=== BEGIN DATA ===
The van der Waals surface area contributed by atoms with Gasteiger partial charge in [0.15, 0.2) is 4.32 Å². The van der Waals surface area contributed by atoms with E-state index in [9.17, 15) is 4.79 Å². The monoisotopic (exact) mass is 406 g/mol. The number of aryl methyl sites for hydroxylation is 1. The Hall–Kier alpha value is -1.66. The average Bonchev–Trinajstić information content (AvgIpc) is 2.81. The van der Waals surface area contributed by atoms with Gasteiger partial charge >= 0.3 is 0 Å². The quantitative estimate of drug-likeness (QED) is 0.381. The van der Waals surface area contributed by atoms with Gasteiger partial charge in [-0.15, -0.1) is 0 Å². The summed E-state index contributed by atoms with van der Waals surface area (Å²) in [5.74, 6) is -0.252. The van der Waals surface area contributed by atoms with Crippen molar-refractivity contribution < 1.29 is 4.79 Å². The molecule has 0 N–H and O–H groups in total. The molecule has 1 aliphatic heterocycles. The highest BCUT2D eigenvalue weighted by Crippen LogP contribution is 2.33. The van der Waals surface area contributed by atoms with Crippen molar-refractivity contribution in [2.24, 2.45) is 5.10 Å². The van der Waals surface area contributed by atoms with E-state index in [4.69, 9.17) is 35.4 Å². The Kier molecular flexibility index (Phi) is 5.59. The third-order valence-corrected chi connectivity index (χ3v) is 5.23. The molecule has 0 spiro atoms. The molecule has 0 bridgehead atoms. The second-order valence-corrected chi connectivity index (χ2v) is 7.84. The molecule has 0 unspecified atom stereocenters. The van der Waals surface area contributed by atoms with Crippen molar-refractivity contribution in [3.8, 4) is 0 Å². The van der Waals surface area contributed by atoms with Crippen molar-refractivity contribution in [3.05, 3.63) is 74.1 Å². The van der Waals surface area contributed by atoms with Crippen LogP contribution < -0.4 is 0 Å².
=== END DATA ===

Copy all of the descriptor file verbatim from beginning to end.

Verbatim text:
The van der Waals surface area contributed by atoms with Gasteiger partial charge in [0.15, 0.2) is 4.32 Å². The van der Waals surface area contributed by atoms with E-state index in [9.17, 15) is 4.79 Å². The monoisotopic (exact) mass is 406 g/mol. The number of aryl methyl sites for hydroxylation is 1. The Hall–Kier alpha value is -1.66. The average Bonchev–Trinajstić information content (AvgIpc) is 2.81. The van der Waals surface area contributed by atoms with Gasteiger partial charge >= 0.3 is 0 Å². The quantitative estimate of drug-likeness (QED) is 0.381. The van der Waals surface area contributed by atoms with Gasteiger partial charge in [-0.15, -0.1) is 0 Å². The summed E-state index contributed by atoms with van der Waals surface area (Å²) in [5.74, 6) is -0.252. The van der Waals surface area contributed by atoms with Crippen molar-refractivity contribution < 1.29 is 4.79 Å². The molecule has 0 N–H and O–H groups in total. The molecule has 1 aliphatic heterocycles. The highest BCUT2D eigenvalue weighted by Crippen LogP contribution is 2.33. The van der Waals surface area contributed by atoms with Crippen molar-refractivity contribution in [2.24, 2.45) is 5.10 Å². The van der Waals surface area contributed by atoms with E-state index in [4.69, 9.17) is 35.4 Å². The Kier molecular flexibility index (Phi) is 5.59. The third-order valence-corrected chi connectivity index (χ3v) is 5.23. The molecule has 0 spiro atoms. The molecule has 0 bridgehead atoms. The second-order valence-corrected chi connectivity index (χ2v) is 7.84. The molecule has 0 unspecified atom stereocenters. The van der Waals surface area contributed by atoms with Crippen molar-refractivity contribution in [3.8, 4) is 0 Å². The van der Waals surface area contributed by atoms with Crippen molar-refractivity contribution in [3.05, 3.63) is 74.1 Å². The van der Waals surface area contributed by atoms with Crippen LogP contribution < -0.4 is 0 Å².